Ethics Opinion No. 90
Adopted July 26, 1935
The Board is in receipt of the following request for an opinion:
“On last December 26th my firm filed suit for certain of the heirs of …………, deceased, against ………… and his bondsmen, to recover from ………… as executor of the ………… estate certain moneys which the said executor had reported in his final account but failed to pay over to the heirs. Judgment was rendered against the defendants on February 5th, 1935, and since then only a small payment has been made on the judgment. On March 11th, 1935, one of our clients filed a complaint against ………… charging him with the crime of embezzlement. He has been arrested and no further proceedings have been had on the criminal case. The County Attorney held a court of inquiry and by order of court came into possession of certain canceled checks written by ………. on the failed Security National Bank of ………… which checks were held by the liquidating agent of the bank, though paid before the bank failed. These checks were paid out of the ………….. estate account to ………… and drawn by him and payable to him and constitute in large part the evidence of his guilt. On the 19th inst. the County Attorney resigned and I was appointed to the office of County Attorney. Being interested in the collection of the balance of the judgment I write to inquire if there is, in your opinion, any reason why I should not proceed with the prosecution of the criminal case against ………….”
The Board is of the opinion that the inquirer may not, with propriety, proceed in the prosecution.
This conclusion is based upon the necessity for the maintenance of public confidence in the integrity of the profession and upon the proposition that if the profession is to occupy that position in public esteem which will enable it to be of the greatest usefulness, it must not only avoid all evil but must likewise avoid the appearance of evil.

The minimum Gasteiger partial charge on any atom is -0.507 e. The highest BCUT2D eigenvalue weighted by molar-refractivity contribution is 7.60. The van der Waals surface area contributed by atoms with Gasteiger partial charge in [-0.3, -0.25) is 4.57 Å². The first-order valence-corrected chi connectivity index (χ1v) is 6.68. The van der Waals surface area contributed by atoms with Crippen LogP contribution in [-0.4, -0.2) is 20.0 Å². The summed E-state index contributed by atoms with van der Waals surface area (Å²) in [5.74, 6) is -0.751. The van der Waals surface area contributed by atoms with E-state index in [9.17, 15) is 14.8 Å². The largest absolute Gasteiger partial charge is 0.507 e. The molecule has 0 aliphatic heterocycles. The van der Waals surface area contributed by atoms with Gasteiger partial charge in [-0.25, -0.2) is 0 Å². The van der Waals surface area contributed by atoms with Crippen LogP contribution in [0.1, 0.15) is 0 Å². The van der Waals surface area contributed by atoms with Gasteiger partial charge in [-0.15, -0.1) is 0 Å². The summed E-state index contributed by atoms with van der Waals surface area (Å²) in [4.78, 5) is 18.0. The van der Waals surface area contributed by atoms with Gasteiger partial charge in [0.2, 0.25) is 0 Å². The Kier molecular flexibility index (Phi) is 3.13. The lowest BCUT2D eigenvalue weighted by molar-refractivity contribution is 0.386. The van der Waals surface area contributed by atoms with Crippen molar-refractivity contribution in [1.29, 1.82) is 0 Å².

Rule 7 of the Rules of Professional Conduct states it to be the primary duty of an attorney engaged in a public prosecution not to convict but to see that justice is done. Rule 30 defines it to be the duty of a member of the bar at all times to strive to uphold the honor and to maintain the dignity of the profession.
The situation presented would be too susceptible of misconstruction because the member of the bar making the inquiry is personally interested, at least indirectly, in the result of the prosecution.
In this connection see 18 C.J. page 1313, Section 39, where it is said:
“If the prosecuting attorney has a personal interest in obtaining an acquittal or conviction, it may disqualify him. If he himself is involved in the offense under investigation he will not be allowed to conduct the prosecution. He should not act in a case if he has before appeared in a civil suit against the same party, based substantially upon the same facts, even if defendant gives his unqualified consent.” See also 27 C.J.S. District & Pros. Attys. § 12(6).
This conclusion is supported by Advisory Opinion Nos. 32 and 24, both of which appear in the April, 1933, Oklahoma State Bar Journal.